#1. Watch out for ticks in fall
Just because fall is here doesn’t mean that ticks aren’t still lurking. Many species of ticks are active even into the winter and can survive the first frost.
Get rid of tick hangouts such as leaf and garden litter, where ticks can sometimes survive even into winter.
Check your pets for ticks whenever they have been outside
Continue using tick control and repellent products, especially if you spend a lot of time outdoors.
#2. Beware rat poison and other rodenticides
Fall is the time of year when mice, rats, and other rodents begin to invade the home. Be careful when it comes to mouse traps and rodenticides like rat and mouse poison. Unfortunately many poisons that are currently on the market can be very harmful to dogs and cats. Direct ingestion can be deadly. Talk to your veterinarian about methods of pest control that are safe for your pets.
Even if you don’t have a rodent problem or choose to deal with mice and rats humanely using live traps, you never know what methods your neighbors are using. The carcasses of rodents that have been killed by rodenticides can also be dangerous, so if you see the telltale tail dangling from your pet’s mouth, make sure he drops it and keep an eye on him, and if you think your pet has eaten any of the rodent, contact your veterinarian immediately.
#3. Mushroom Madness
In some areas of the country Fall is prime season for mushrooms. While most are perfectly safe, there’s a small percentage that are highly toxic to both pets and people. Check your backyard for mushrooms and remove any questionable fungi. If you think your pet has gobbled up a toxic mushroom, contact the ASCPA Animal Poison Control Center immediately!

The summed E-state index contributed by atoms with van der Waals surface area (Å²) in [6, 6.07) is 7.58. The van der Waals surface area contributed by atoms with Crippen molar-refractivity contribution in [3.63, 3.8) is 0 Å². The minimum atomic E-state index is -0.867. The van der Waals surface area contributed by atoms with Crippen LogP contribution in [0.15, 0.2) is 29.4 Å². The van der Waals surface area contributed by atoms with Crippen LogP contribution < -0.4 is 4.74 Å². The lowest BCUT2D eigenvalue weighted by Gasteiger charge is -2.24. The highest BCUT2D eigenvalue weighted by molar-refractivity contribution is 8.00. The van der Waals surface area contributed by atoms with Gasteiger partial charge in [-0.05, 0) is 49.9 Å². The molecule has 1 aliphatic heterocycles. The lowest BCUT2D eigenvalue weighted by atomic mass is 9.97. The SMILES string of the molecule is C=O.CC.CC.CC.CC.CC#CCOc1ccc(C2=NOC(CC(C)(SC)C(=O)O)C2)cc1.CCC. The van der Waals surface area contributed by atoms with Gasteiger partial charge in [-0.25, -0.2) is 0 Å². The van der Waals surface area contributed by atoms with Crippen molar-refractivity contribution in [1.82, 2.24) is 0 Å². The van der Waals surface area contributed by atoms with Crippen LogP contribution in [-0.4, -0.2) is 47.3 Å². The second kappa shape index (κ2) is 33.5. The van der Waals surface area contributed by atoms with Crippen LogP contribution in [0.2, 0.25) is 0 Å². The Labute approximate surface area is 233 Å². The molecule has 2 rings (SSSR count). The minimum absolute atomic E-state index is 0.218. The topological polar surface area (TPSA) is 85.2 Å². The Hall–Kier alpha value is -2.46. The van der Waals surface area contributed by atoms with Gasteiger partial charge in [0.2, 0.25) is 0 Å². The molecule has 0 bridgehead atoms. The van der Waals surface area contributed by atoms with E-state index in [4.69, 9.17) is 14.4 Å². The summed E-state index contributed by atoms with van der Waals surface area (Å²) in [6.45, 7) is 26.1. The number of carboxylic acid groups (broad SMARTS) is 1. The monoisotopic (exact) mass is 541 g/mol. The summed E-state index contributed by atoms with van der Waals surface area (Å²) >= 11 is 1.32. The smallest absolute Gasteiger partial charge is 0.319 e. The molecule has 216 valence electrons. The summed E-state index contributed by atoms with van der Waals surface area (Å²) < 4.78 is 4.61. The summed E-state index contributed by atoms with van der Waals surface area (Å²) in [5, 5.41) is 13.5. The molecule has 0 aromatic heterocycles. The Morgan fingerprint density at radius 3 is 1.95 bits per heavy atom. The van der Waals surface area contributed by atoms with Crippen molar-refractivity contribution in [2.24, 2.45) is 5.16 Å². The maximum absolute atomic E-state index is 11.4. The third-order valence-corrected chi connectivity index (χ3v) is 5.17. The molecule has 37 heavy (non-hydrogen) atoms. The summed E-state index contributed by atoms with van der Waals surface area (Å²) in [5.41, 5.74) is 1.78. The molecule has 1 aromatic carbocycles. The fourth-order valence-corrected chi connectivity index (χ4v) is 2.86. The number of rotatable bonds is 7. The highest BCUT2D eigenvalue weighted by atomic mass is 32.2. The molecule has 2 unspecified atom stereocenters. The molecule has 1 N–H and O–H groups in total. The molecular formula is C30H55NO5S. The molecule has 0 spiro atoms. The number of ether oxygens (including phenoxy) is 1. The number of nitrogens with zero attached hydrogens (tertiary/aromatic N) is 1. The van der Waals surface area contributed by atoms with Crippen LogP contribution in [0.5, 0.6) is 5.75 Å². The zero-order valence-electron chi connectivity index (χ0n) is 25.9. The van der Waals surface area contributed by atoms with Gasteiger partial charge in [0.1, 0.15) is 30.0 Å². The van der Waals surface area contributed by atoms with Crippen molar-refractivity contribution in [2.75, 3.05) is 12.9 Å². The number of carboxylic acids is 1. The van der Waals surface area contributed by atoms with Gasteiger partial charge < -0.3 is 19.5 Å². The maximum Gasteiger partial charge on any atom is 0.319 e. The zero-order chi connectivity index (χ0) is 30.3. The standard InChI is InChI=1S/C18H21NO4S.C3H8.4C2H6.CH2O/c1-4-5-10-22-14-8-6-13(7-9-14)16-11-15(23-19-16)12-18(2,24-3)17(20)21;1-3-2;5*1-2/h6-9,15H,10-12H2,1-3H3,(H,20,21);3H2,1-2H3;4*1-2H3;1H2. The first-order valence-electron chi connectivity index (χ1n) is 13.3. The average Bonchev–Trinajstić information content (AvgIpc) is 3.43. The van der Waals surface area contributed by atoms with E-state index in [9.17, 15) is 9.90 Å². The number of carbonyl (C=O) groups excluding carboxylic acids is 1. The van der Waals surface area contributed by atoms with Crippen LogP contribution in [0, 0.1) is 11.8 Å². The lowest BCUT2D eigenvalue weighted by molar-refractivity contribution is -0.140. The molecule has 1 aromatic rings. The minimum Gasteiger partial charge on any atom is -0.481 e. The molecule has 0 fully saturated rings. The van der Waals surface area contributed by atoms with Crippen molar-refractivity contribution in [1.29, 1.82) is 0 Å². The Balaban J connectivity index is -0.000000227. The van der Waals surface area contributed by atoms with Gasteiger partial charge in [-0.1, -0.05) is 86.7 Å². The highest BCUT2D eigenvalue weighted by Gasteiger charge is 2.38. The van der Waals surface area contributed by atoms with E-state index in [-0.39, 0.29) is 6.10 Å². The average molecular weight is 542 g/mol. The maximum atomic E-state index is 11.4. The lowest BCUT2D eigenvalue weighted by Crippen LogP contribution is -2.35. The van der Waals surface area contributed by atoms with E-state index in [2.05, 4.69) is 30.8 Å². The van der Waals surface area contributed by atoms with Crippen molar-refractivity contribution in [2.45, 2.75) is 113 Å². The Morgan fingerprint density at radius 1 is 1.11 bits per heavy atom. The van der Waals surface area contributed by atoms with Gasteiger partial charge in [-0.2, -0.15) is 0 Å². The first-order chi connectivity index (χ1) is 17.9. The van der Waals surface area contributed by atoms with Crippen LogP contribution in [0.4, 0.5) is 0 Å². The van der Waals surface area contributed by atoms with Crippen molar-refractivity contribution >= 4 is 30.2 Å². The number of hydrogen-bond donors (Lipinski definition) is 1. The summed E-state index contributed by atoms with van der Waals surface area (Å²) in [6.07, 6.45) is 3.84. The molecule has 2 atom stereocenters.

#4. Up the Feedings
Cold weather means more energy is needed to stay warm, check with your veterinarian to see if your pup may need more food in the winter.
#5. Watch out for antifreeze toxicity
In preparing for the winter months ahead, people tend to use fall to winterize their cars. This often involves changing fluids such as antifreeze, which can be deadly for pets.
The ethylene glycol in antifreeze that has a sickly-sweet smell that is appetizing to pets. That’s why it’s important to clean up spills immediately and make sure your pets steer clear of the garage while you’re working on your vehicle.
#6. Beware chocolate and hearty foods
Halloween and Thanksgiving are prime fall holidays that can pose food threats for dogs. It is important to make sure your pets don’t get into any foods that can make them sick; for dogs, this means chocolate, grapes, and raisins are off limits because they are toxic.
Just because some foods aren’t technically considered toxic to pets doesn’t mean they’re safe. Rich, high-fat foods can cause stomach problems such as diarrhea and gastroenteritis and even more serious conditions like pancreatitis. Also, think about small food items that can be choking hazards, like turkey bones around Thanksgiving. Talk to your veterinarian to make sure you know what’s safe and what’s not.
The good news is there are plenty of good fall foods like pumpkin which is a happy and healthy treat for your pet.
#7. Be careful with decorations
It seems almost everyone likes to decorate for fall and winter holidays. While this festive time looks great these decorations can pose a threat to our pets. Loose wires can electrocute, not to mention the toxic substances and choking hazards that are abound. Keep your pet away from outdoor displays ensuring they have a decoration free space to roam.